Monday, 23 September 2019

rollercoaster ride, in the fast lane: rejections, reflections and the healing power of pop

disclaimer: this post contains very little in the way of music and is instead an accumulation of my thoughts and feelings over the past two weeks that i needed to get out of my system in the only way i know how; an unnecessarily long blog post. usual service will resume next time as i talk about the mix of Bops and Bangers i had on repeat while all this was taking place.

i’ve been obsessive for as long as i can remember: perhaps it’s the taurus in me.

famous for being “creatures of habit”, once we like something, we tend to stick with it.

obsession has taken on various guises throughout my almost 24 (!) years on earth, be it music, fashion, unrequited crushes, and of course My Career.

in my birth chart, the earth sign taurus represents my midheaven sign, which according to wikipedia represents “career, status, aim in life, aspirations and public reputation” and could explain why it’s a topic i’ve covered at length on this blog.

after an incredibly stressful two weeks, one of my refinery29 horoscopes for this week asked me to “write your career goals and accomplishments down to get perspective on what you’ve accomplished this year”, so here i am attempting to do just that.

i started out the year struggling to complete my news associates course and writing for about manchester, before being offered the job at VIBBIDI in april and later writing for conversations about her.

in the meantime, i’ve also been attempting to find a Proper (i.e. paid) Job, and it dawned on me that in the last two months i’ve had six (!) interviews, none of which have led to said job.

two weeks ago, one of these interviews saw me travelling to london for the first time in two years (!!) after applying for a copywriting job at a fashion brand and completing a written test which they seemed to like the look of. in the words of lizzie mcguire, this is what dreams – specifically those of my 15-year-old self – are made of… or so i thought.

i boarded the train to euston filled with a mixture of dread and excitement, which upon arrival at brick lane - an area that has remained largely unchanged since i first set foot in this slightly pretentious section of east london aged 16 - descended into full on disassociation as i browsed the excellent vintage market, sat in the window of a pret a manger pretending to enjoy an overpriced salad and tried not to die from the 26 degree heat.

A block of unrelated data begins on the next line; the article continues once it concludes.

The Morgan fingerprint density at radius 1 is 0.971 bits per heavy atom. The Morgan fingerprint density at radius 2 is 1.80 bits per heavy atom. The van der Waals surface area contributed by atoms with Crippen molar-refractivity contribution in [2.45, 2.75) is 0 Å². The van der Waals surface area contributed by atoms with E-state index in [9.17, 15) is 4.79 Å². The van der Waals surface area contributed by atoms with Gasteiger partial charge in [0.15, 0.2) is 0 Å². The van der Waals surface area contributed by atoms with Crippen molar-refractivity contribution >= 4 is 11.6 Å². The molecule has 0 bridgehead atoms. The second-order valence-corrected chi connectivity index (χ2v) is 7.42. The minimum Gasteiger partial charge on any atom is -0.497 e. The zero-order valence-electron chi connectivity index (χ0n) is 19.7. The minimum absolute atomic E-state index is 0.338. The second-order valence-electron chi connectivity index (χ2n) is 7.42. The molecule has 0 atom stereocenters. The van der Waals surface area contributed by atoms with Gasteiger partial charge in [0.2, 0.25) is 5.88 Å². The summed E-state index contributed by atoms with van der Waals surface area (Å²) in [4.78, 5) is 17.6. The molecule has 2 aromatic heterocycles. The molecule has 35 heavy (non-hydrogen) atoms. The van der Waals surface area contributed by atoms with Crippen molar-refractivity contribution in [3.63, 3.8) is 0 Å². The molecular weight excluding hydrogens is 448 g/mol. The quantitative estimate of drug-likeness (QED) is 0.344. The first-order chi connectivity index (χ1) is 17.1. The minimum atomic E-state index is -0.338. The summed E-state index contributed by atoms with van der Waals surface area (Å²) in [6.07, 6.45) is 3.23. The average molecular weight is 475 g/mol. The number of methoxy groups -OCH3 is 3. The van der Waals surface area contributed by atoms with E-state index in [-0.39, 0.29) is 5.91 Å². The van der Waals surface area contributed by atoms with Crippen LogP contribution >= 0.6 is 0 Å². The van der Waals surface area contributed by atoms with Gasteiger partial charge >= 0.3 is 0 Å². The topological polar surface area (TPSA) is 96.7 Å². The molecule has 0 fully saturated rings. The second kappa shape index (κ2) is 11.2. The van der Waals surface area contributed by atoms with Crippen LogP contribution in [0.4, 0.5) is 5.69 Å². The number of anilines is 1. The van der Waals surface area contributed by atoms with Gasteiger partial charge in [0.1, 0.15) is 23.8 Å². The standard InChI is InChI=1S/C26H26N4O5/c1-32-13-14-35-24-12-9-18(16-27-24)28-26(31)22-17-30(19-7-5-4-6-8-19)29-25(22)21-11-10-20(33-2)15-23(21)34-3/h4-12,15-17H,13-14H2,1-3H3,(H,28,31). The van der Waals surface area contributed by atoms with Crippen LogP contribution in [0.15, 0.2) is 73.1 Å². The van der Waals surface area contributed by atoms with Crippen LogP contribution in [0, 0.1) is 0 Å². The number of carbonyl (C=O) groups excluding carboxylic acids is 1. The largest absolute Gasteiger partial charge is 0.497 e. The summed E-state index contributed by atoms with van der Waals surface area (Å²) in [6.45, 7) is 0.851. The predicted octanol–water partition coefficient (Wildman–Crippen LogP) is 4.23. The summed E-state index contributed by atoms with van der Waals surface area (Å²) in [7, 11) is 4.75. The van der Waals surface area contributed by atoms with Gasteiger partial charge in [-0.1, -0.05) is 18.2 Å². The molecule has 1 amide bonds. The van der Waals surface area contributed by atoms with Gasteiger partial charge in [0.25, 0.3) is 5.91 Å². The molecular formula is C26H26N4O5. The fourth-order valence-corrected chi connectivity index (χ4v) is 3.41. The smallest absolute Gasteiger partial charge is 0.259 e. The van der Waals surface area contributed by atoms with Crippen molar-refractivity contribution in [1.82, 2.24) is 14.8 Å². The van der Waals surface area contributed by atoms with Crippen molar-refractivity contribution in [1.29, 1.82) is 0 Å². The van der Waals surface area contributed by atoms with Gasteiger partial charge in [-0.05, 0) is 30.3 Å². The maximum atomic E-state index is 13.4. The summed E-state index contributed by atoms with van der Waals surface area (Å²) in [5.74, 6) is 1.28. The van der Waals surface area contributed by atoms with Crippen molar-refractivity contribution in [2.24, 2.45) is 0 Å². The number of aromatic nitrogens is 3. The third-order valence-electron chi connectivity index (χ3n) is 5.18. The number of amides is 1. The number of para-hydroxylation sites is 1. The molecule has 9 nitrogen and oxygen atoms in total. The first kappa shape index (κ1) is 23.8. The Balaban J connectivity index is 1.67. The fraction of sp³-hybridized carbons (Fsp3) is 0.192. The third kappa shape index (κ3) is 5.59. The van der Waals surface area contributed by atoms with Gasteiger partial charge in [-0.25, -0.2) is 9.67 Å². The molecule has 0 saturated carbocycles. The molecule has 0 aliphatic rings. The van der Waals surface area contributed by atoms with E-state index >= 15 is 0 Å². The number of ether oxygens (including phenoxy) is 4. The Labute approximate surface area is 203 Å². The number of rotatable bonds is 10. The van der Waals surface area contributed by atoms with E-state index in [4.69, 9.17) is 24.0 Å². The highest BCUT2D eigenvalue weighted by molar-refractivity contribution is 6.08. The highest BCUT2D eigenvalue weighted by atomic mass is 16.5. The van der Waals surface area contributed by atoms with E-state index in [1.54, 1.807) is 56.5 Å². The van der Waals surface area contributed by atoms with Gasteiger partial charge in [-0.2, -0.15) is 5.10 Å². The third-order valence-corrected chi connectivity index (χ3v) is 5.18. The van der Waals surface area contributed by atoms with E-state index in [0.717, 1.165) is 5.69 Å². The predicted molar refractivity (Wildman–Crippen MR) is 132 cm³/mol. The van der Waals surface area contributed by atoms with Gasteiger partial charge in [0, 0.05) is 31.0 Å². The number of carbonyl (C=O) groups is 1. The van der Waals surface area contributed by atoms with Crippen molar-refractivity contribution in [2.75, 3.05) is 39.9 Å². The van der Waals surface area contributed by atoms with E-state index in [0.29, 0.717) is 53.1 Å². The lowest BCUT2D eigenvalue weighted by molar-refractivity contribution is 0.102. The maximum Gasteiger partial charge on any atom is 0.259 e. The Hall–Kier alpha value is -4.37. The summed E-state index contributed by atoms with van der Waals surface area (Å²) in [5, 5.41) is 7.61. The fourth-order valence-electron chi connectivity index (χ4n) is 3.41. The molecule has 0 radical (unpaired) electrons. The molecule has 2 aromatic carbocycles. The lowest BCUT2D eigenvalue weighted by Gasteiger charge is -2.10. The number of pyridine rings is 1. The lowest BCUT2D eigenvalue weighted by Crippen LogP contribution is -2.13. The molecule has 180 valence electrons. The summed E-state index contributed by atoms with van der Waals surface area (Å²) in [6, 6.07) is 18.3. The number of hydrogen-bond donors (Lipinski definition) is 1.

after so many rejections, i couldn’t quite process the idea that the Dream Job my teenage self once envisioned could be in my grasp if i didn’t fuck up the interview; no pressure then.

overall i think it went okay, but i couldn’t help feel intimidated by the CEO of the company - who also happened to be interviewing me - and found her incredibly hard to read. despite reassuring myself that there was nothing more i could have done, it was impossible to shake the nauseous feeling that descended on me once i left the building and it followed me around for the rest of the day.

sadly, i never heard back from them, and if it had been any other job, i would have brushed it off and continued to scour indeed for more positions, but this was the one job i could seriously imagine myself doing, despite the slightly frosty reaction i received.

over the last year, i’ve been following a self-prescribed course of binge-reading ask polly letters and absorbing every word of jessica dore’s daily tarot card readings to try and force myself to become more ~positive~ and see the good in all of these rejections, but though i now accept that failure, embarrassment and rejection are normal parts of life, i still find it incredibly hard to apply these pearls of wisdom to my own predicaments and continue to assume the worst in 99.9% of situations.

in fact, it was a recent ask polly letter that truly had me In My Feelings. despite describing herself as “successful in my creative career” and “social and hardworking”, the letter writer was obsessed with the idea that her boyfriend would eventually leave her, despite there being no obvious problems in their relationship. while i’m none of the things described above and have been single for approximately 350 years, her fears instantly resonated with me, and when i read polly’s response, i felt both attacked and validated.

there were a few paragraphs that really resonated with me but particularly this one:

“working very hard and being focused on your career can be a way of trying to feel whole. people who are successful at creative careers often have a long history of funnelling their obsessive energy toward some goal: they socialise with a vengeance, they work hard, and they channel their insecurities and longings into figuring out how to be persuasive and entertaining. their intense emotional insecurity drives them to crack the code: this is how you entertain people and win their love. this is how you charm people and convince them to put their confidence in you. this is how you seduce new friends and new lovers. this is how you squeeze every last ounce of love out of this broken world.

it pretty much sums up how i’ve lived my life for the last eight years; trying desperately to achieve my dream of working in fashion and moving to london as i was convinced that it would fix all my problems. however, reading letters such as this one has made it clear that achieving these particular goals doesn’t stop you from being anxious and obsessing over things out of your control, and the interview made me realise that perhaps the ultra-competitive world of fashion isn't something i truly want. nevertheless, the day after the interview, i felt like i was on a comedown of sorts. having seen what’s possible made it even harder to return to my small bedroom in a small suburban town and i found myself in the midst of yet another existential crisis.